They looked upon the Lord's-day as a time to be celebrated with great expressions of joy, as being the happy memory of Christ's resurrection, and accordingly restrained whatever might savor of sorrow and sadness. Fasting on that day they prohibited with the greatest severity, accounting it utterly unlawful, as Tertullian informs us. It was a very bitter censure, that of Ignatius (or of whosoever that epistle was, for certainly it was not his), that whoever fasts on the Lord's-day is a murderer of Christ. However, it is certain that they never fasted on those days, no, not in the time of Lent itself; ́nay, the Montanists, though otherwise great pretenders to fasting and mortification, did yet abstain from it on the Lord's-day. And, as they accounted it a joyful and good day, so they did whatever they thought might contribute to the honor of it. No sooner was Constantine come over to the church, but his principal care was about the Lord'sday. He commanded it to be solemnly observed, and that by all persons whatsoever. He made it to all a day of rest; that men might have nothing to do but to worship God, and be better instructed in the Christian faith, and spend their whole time without anything to hinder them in prayer and devotion, according to the custom and discipline of the church. And for those in his army, who yet remained in their paganism and fidelity, he commanded them upon Lord's-days to go out into the fields, and there pour out their souls in hearty prayers, to God; and, that none might pretend their own inability to the duty, he himself
composed and gave them a short form of prayer, which he enjoined them to make use of every Lord's-day: so careful was he that this day should not be dishonored or misemployed, even by those who were yet strangers and enemies to Christianity. He moreover ordained that there should be no courts of judicature open upon this day, no suits or trials at law; but that for any works of mercy, such as emancipating and setting free of slaves or servants, this might be done. That there should be no suits nor demanding debts upon this day was confirmed by several laws of succeeding emperors; and that no arbitrators, who had the umpirage of any business lying before them, should at that time have power to determine to take up litigious causes, penalties being entailed upon any that transgressed herein. Theodosius the Great, anno 386, by a second law ratified one which he had passed long before, wherein he expressly prohibited all public shows upon the Lord's-day, that the worship of God might not be confounded with those profane solemnities. This law the younger Theodosius some years after confirmed and enlarged, enacting, that on the Lord's-day (and some other festivals there mentioned) not only Christians, but even Jews and heathens, should be restrained from the pleasure of all sights and spectacles, and the theatres be shut up in every place; and whereas it might so happen that the birthday or inauguration of the emperor might fall upon that day, therefore, to let the people know how infinitely he preferred the honor of God before the concerns of his own majesty and greatness, he commanded that, if it should so happen, that then the imperial solemnity should be put off, and deferred till another day.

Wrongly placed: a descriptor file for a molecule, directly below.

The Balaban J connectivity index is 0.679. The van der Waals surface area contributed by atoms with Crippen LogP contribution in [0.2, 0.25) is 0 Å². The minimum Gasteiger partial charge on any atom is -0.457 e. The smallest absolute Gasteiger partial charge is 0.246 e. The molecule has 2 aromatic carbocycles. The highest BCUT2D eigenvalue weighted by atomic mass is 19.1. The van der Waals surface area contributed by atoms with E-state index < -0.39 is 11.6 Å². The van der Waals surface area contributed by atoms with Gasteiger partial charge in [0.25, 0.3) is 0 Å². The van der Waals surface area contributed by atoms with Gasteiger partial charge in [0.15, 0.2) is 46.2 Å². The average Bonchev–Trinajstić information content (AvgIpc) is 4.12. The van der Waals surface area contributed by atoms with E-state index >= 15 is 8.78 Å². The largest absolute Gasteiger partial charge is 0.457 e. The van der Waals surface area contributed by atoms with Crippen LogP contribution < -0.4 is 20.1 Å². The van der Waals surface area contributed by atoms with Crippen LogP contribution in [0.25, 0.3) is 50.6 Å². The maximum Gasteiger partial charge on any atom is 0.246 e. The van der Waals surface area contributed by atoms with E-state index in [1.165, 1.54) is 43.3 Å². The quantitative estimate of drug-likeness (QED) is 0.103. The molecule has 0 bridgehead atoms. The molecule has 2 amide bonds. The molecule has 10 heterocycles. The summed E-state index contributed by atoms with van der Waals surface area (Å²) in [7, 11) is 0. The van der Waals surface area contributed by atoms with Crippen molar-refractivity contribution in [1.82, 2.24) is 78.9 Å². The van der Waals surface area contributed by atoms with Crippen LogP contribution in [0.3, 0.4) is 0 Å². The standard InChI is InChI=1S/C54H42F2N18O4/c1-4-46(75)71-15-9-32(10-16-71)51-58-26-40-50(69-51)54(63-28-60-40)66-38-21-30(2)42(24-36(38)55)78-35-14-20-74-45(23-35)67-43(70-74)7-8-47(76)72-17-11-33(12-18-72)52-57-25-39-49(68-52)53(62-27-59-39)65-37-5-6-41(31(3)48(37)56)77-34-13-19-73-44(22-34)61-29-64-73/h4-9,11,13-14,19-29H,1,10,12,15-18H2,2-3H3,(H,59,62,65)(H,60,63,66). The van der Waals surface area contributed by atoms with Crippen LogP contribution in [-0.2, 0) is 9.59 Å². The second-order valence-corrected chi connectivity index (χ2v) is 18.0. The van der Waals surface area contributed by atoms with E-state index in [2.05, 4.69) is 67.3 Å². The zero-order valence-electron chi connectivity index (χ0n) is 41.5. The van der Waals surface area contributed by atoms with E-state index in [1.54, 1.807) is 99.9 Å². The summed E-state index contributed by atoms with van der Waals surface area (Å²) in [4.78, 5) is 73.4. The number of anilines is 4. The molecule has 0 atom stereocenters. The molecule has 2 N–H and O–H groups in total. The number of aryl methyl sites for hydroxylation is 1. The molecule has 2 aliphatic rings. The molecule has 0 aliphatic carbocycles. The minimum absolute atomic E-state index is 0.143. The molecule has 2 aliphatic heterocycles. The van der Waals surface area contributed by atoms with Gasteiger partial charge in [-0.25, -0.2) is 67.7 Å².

I shall take notice but of one instance more of their great observance of this day, and that was their constant attendance upon the solemnities of public worship. They did not think it enough to read and pray and praise God at home, but made conscience of appearing in the public assemblies, from which nothing but sickness and absolute necessity did detain them: and if sick, or in prison, or under banishment, nothing troubled them more than that they could not come to church, and join their devotions to the common services. If persecution at any time forced them to keep a little close, yet no sooner was there the least mitigation, but they presently returned to their open duty, and publicly met
all together. No trivial pretences, no light excuses, were then admitted for any one's absence from the congregation, but, according to the merit of the cause, severe censures were passed upon them. The synod of Illiberis provided that if any man dwelling in a city (where usually churches were nearest hand) should for three Lord's-days absent himself from the church, he should for some time be suspended the communion, that he might appear to be corrected for his fault.
268.-SOME ACCOUNT OF THE GREAT LAW-SUIT BETWEEN THE PARISHES OF ST. DENNIS AND ST. GEORGE IN THE WATER.
FROM KNIGHT'S QUARTERLY MAGAZINE.
THE parish of St. Dennis is one of the most pleasant parts of the county in which it is situated. It is fertile, well wooded, well watered, and of an excellent air. For many generations the manor had been holden in tail-male by a worshipful family, who have always taken precedence of their neighbors at the races and the sessions.
In ancient times the affairs of this parish were administered by a Court Baron, in which the freeholders were judges; and the rates levied by select vestries of the inhabitant householders. But at length these good customs fell into disuse. The lords of the manor indeed still held courts for form's sake, but they or their stewards had the whole management of affairs. They demanded services, duties, and customs to which they had no just title. Nay, they would often bring actions against their neighbors for their own private advantage, and then send in the bill to the parish. No objection was made, during many years, to these proceedings, so that the rates became heavier and heavier; nor was any person exempted from these demands, except the footmen and gamekeepers of the squire and the rector of the parish. They indeed were never checked in any excess. They would come to an honest laborer's cottage, eat his pancakes, tuck his